Mrs Stephens came in carrying a tea-set on a tray. She set it down on the coffee table beside Simon’s parcel, and sat on the sofa opposite him.

‘So, did you know the area before you moved in?’ she said.

Simon nodded. ‘I used to live in a house just the other side of town.’

She glanced at the wedding band on his finger as she poured the tea. ‘And will Mrs Markham be joining you?’

Simon thumbed the ring and thought of Ellie. He guessed that Mrs Stephens knew the answer to this question— there were few reasons you moved from a house to a basement flat in the same town, and she’d seen him coming and going on his own for the past fortnight.

‘No,’ he said. ‘We’re separated. That’s why I’ve moved.’

‘I see,’ Mrs Stephens said. She handed him a cup and saucer. ‘You’ll be looking for a new wife then?’

Simon let out a hoot of laughter, more in shock than amusement, but Mrs Stephens didn’t seem to realise that she’d said anything untoward. She stared at him over the rim of her cup as she sipped her tea, and he realised that she was waiting for an answer.

‘I might let the dust settle on this one first,’ he said.

‘Do you still love her?’ Mrs Stephens said.

He paused, assuming he’d misheard her, but then realised that she’d really been so direct. He felt a flash of anger, and then confusion as to how to react. A weak ‘It’s complicated,’ was all he managed. He gulped at his tea, although it was still too hot and the room too warm.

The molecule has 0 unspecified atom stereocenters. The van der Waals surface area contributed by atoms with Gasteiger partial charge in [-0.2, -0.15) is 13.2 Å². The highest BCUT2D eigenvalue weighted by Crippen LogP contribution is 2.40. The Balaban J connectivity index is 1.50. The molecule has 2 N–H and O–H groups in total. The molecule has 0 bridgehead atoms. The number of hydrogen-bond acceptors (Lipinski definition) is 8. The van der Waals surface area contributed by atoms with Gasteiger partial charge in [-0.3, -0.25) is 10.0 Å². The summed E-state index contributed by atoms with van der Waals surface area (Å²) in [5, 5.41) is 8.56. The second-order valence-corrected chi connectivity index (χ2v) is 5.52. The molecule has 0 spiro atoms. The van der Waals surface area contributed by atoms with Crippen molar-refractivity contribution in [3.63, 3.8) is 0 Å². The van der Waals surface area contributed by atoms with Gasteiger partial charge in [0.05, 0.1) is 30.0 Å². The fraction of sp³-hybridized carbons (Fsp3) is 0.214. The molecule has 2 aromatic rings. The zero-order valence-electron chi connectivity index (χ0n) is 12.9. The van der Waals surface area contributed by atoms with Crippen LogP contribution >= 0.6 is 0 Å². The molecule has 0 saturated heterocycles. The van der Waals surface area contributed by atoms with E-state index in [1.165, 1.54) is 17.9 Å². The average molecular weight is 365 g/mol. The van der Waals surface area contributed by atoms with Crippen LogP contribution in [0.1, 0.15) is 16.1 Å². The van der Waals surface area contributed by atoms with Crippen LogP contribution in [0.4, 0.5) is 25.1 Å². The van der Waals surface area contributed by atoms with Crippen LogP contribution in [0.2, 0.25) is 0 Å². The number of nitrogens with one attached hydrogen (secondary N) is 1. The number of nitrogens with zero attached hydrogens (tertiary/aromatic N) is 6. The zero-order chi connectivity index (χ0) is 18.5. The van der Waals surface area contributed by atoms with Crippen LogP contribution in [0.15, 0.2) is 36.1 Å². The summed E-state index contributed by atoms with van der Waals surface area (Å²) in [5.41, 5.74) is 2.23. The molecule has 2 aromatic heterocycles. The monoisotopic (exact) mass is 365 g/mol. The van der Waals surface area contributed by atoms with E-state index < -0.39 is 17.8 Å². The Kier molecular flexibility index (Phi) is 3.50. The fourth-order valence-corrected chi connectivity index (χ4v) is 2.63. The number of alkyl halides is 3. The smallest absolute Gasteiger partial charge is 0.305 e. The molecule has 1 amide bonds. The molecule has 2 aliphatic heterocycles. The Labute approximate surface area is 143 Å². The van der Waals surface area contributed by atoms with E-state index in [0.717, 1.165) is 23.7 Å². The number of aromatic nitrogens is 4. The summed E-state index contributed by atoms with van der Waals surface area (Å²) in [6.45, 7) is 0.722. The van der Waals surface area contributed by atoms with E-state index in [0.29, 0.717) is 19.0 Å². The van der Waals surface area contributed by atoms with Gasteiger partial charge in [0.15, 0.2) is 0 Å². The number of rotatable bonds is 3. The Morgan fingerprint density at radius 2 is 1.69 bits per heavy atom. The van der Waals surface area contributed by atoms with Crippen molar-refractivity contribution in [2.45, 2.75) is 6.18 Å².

She gestured at his cup hand with hers. ‘It’s just the ring,’ she said. ‘You’re still wearing it.’

‘Oh, that,’ he said. He meant to add something bland and innocuous, perhaps that it was just force of habit to keep it on, but he found himself telling the truth: ‘I’m just not ready to take it off.’

‘Hers was off right away though, I imagine,’ she said.

He thought back to the day he’d moved out, to sofa-surf with friends until he found the flat downstairs. That was two months ago. Ellie’s wedding ring was off her finger by that point, yes, but it had been absent for months already.

Simon offered Mrs Stephens a thin smile. He didn’t even know her first name; he wasn’t about to discuss his marriage with her.

Mrs Stephens set her cup on its saucer. He braced for another invasive question, but she turned her attention to the boy.

‘Did you meet Nathan?’ she said.

‘I did,’ Simon said, but the boy hadn’t even looked up from his cars.

She beckoned the child to them.

Nathan put his cars down and wandered over, staring at Simon. He stood beside Mr Stephens, leaning on the arm of the sofa and twisting in place on one foot.

Simon leaned forward to put his cup on the table, and a thought popped into his mind – fully formed and with an urge to be acted upon – that he has been an awful husband, that he had made a terrible mistake, and that life without Ellie wasn’t worth living.

The boy was still staring, but now he was smiling. The thought grew stronger, setting down roots, not just intrusive but compulsive, and as bleak and hopeless as depression. There was a hot water pipe running across the top of the bathroom wall in the flat downstairs, and he wondered if it might hold his weight.

Simon could feel a ring of sweat forming around his collar. He leaned back in the armchair, and the idea evaporated at once, a dark cloud that had blotted out the sun, but which had now passed by.